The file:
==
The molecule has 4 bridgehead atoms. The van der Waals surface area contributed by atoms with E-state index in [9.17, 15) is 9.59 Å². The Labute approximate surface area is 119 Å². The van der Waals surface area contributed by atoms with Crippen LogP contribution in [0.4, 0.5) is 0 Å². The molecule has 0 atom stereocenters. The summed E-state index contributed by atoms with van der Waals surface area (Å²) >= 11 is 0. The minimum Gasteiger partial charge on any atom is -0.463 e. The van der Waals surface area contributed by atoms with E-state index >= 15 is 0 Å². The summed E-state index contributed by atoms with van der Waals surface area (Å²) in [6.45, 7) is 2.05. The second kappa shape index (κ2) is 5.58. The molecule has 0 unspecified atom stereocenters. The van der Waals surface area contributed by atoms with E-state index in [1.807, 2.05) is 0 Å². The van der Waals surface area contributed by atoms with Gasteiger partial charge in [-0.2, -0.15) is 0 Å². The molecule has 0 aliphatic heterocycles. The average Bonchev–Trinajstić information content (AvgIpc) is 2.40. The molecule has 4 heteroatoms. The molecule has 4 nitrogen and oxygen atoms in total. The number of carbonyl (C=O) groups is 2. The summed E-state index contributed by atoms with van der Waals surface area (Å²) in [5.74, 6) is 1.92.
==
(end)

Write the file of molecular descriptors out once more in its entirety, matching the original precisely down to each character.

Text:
The molecule has 4 bridgehead atoms. The van der Waals surface area contributed by atoms with E-state index in [9.17, 15) is 9.59 Å². The Labute approximate surface area is 119 Å². The van der Waals surface area contributed by atoms with Crippen LogP contribution in [0.4, 0.5) is 0 Å². The molecule has 0 atom stereocenters. The summed E-state index contributed by atoms with van der Waals surface area (Å²) >= 11 is 0. The minimum Gasteiger partial charge on any atom is -0.463 e. The van der Waals surface area contributed by atoms with E-state index >= 15 is 0 Å². The summed E-state index contributed by atoms with van der Waals surface area (Å²) in [6.45, 7) is 2.05. The second kappa shape index (κ2) is 5.58. The molecule has 0 unspecified atom stereocenters. The van der Waals surface area contributed by atoms with E-state index in [1.807, 2.05) is 0 Å². The van der Waals surface area contributed by atoms with Gasteiger partial charge in [-0.2, -0.15) is 0 Å². The molecule has 0 aliphatic heterocycles. The average Bonchev–Trinajstić information content (AvgIpc) is 2.40. The molecule has 4 heteroatoms. The molecule has 4 nitrogen and oxygen atoms in total. The number of carbonyl (C=O) groups is 2. The summed E-state index contributed by atoms with van der Waals surface area (Å²) in [5.74, 6) is 1.92.